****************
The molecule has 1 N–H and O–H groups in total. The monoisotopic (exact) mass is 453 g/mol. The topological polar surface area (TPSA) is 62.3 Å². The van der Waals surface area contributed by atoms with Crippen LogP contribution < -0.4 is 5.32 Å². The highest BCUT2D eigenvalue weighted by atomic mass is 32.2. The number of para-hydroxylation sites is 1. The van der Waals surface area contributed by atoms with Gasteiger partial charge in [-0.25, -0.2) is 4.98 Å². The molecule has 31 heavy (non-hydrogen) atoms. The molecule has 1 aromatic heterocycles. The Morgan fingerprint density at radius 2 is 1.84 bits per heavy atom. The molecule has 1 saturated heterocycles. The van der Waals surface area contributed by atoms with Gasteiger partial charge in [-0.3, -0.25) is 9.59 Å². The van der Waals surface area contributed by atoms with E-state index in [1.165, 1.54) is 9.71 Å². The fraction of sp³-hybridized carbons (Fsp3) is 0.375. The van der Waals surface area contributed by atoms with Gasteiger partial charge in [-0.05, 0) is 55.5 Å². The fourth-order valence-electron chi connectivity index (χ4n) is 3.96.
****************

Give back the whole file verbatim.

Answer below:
The molecule has 1 N–H and O–H groups in total. The monoisotopic (exact) mass is 453 g/mol. The topological polar surface area (TPSA) is 62.3 Å². The van der Waals surface area contributed by atoms with Crippen LogP contribution < -0.4 is 5.32 Å². The highest BCUT2D eigenvalue weighted by atomic mass is 32.2. The number of para-hydroxylation sites is 1. The van der Waals surface area contributed by atoms with Gasteiger partial charge in [-0.25, -0.2) is 4.98 Å². The molecule has 31 heavy (non-hydrogen) atoms. The molecule has 1 aromatic heterocycles. The Morgan fingerprint density at radius 2 is 1.84 bits per heavy atom. The molecule has 1 saturated heterocycles. The van der Waals surface area contributed by atoms with Gasteiger partial charge in [-0.3, -0.25) is 9.59 Å². The van der Waals surface area contributed by atoms with E-state index in [1.165, 1.54) is 9.71 Å². The fraction of sp³-hybridized carbons (Fsp3) is 0.375. The van der Waals surface area contributed by atoms with Gasteiger partial charge in [-0.05, 0) is 55.5 Å². The fourth-order valence-electron chi connectivity index (χ4n) is 3.96.